Monday, May 16, 2011

Back to Bicycling: Cookie Lady, Blue Ridge Parkway.

I started the morning by making some tacos to go and sending home some books and disused items from my luggage. I said my goodbyes to Will, and I sincerely hope the next chapter in his life after graduation is fulfilling and rewarding. He deserves it.

I was happy to get back on the road, and after three nights of rest in Charlottesville, I didn't feel much pain in the ankle department. I'm finally following my guidebook, Bicycling Coast to Coast, and the directions were easy to follow. I'm finally riding on the official TransAm bicycling route, and I'm happy with the easier directions and a selection of roads which I can trust with confidence.

I cut two pages out of the book with the knife on the Leatherman that Tim gave me, and I clipped the pages to my half-aero-bar unicorn-command-center.

In the middle of a beast of a long steep climb is the tiny town of Afton. Just up the hill is the home of June Curry, the famous Cookie Lady, who has been providing cyclists with refreshments and housing since 1976. I knocked on the door, and she came out to chat and give me a key to the bicycle house, which aside from lodging is a sort of museum. There are hundreds (thousands?) of cards from well-wishers. There are heaps of parephenalia from touring cyclists from the past 35 years. What a sight.

June is getting frail. My guidebook is 15 years out of date, and the photo of June in the book is of an already elderly woman. She suffered a stroke in 2005, but still manages to get around slowly using a cane. Her hearing is on the way out, and I was self conciously aware that I was talking way too fast and not making enough sense. If you're riding by, it's worth a visit. I filled my waterbottles with the hose.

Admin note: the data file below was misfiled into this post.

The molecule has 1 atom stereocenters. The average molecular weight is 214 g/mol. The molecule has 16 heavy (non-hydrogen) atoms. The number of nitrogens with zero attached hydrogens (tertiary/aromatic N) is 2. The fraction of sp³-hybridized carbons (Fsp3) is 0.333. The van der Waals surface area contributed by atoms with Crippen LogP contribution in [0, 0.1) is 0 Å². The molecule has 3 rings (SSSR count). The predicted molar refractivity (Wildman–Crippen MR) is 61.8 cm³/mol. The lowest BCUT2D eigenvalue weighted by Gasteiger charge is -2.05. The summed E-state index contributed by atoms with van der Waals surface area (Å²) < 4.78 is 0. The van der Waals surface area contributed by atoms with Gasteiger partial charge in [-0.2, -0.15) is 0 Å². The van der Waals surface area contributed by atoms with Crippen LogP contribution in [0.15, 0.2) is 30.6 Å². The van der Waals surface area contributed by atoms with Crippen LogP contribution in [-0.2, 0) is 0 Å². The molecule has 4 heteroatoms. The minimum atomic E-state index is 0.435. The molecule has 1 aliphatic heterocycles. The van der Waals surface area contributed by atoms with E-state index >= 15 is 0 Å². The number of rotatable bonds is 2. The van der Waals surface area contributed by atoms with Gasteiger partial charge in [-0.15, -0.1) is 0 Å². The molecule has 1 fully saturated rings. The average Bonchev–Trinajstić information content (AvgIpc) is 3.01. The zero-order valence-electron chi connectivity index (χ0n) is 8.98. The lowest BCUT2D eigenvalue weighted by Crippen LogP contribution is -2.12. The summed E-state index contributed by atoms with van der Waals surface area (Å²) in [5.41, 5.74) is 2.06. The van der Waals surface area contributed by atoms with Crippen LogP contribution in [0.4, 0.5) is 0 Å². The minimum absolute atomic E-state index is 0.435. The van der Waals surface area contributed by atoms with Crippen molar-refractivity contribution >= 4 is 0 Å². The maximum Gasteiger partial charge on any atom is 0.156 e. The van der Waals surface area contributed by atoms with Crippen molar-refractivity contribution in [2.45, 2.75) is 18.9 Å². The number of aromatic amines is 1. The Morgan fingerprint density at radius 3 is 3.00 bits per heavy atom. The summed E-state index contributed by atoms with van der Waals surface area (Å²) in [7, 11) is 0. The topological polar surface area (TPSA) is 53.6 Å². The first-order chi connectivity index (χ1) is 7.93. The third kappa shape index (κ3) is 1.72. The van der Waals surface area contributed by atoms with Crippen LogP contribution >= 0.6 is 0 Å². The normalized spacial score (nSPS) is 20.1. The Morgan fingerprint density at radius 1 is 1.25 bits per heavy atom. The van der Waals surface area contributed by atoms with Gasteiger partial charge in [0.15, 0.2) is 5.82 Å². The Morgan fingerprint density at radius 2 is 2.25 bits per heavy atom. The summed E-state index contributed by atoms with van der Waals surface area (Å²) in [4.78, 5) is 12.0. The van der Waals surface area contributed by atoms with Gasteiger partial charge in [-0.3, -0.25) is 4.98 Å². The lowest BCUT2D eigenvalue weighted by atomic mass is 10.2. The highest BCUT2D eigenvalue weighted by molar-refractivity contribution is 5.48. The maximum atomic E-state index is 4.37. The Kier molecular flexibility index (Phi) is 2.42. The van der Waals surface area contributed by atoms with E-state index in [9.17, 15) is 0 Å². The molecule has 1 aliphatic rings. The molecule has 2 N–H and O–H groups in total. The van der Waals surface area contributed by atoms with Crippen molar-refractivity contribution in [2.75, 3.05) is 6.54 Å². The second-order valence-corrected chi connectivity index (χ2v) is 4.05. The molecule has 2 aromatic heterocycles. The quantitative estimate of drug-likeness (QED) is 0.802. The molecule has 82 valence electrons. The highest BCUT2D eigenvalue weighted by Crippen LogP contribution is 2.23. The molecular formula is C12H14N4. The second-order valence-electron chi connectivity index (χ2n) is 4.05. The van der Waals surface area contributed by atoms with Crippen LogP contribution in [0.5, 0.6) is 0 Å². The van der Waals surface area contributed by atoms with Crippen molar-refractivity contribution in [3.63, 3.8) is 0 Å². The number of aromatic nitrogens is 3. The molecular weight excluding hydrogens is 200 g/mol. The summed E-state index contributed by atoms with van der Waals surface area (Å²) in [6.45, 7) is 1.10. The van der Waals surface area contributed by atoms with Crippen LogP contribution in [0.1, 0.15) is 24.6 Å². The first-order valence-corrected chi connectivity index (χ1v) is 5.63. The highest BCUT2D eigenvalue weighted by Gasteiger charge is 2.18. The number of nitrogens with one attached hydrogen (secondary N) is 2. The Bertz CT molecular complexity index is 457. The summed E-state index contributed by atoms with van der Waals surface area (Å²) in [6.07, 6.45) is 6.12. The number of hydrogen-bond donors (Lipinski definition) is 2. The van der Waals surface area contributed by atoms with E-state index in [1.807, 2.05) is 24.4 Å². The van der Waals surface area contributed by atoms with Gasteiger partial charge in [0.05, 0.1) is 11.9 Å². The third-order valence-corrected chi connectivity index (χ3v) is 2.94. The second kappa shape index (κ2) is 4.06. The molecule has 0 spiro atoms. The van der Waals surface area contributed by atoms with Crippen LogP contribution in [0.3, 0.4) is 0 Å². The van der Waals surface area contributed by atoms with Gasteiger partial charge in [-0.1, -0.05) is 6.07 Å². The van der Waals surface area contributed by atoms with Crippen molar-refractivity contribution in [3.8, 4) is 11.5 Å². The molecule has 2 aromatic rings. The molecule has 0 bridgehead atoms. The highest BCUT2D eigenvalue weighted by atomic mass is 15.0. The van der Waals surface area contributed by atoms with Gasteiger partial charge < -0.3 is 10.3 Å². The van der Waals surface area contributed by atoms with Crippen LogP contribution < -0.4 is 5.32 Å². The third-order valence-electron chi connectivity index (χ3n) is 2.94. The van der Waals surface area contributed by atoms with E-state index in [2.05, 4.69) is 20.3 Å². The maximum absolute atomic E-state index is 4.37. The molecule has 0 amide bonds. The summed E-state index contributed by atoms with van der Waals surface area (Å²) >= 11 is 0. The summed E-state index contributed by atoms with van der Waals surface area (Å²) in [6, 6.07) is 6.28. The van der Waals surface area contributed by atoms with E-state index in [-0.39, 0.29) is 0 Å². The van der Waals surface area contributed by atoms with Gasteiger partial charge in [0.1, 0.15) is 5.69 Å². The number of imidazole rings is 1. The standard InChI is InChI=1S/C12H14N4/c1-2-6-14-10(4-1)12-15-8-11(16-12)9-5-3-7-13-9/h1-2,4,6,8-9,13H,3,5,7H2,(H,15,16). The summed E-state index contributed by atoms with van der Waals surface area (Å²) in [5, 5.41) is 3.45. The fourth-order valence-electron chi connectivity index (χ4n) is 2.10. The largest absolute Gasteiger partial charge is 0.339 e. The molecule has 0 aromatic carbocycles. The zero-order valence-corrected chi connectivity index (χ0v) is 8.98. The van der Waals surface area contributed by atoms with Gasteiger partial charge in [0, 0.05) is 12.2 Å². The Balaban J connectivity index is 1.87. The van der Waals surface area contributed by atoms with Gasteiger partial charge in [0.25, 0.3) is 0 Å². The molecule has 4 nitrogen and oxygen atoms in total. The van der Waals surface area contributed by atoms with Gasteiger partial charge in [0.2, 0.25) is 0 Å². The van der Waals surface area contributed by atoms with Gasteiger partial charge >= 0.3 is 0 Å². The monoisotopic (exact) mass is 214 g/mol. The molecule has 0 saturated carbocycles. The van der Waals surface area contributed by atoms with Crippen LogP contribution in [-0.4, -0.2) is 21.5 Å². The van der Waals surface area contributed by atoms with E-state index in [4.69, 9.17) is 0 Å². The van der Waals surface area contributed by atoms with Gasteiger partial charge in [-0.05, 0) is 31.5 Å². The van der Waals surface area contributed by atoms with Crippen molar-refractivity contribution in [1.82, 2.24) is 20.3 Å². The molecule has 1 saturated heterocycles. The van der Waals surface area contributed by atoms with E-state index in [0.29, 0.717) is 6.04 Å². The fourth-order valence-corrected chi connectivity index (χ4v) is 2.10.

Next was the Blue Ridge Parkway. This is a famous scenic road, and the long climbs beat the hell out of me. The scenery was nice, but when the sky opened up I stopped having so much fun. I was soaked from all directions with sweat and rain as I slugged it out over the long inclines through the mountains. I sighed and muttered, looking forward to the day when I'm stronger and my muscles can catch up to my efforts. These mountains are really working me over.

As I said, my guidebook is 15 years out of date, and the campground at the end of the day no longer exists. I stopped for directions at Gertie's General Store, where I was invited to camp out back. I took them up on the offer, and I was pleased to have a break in the rain to set up my tent - staked out with rain fly and everything. The sky has been dumping rain and throwing down thunderstorms for days, and the rain fly proved necessary.

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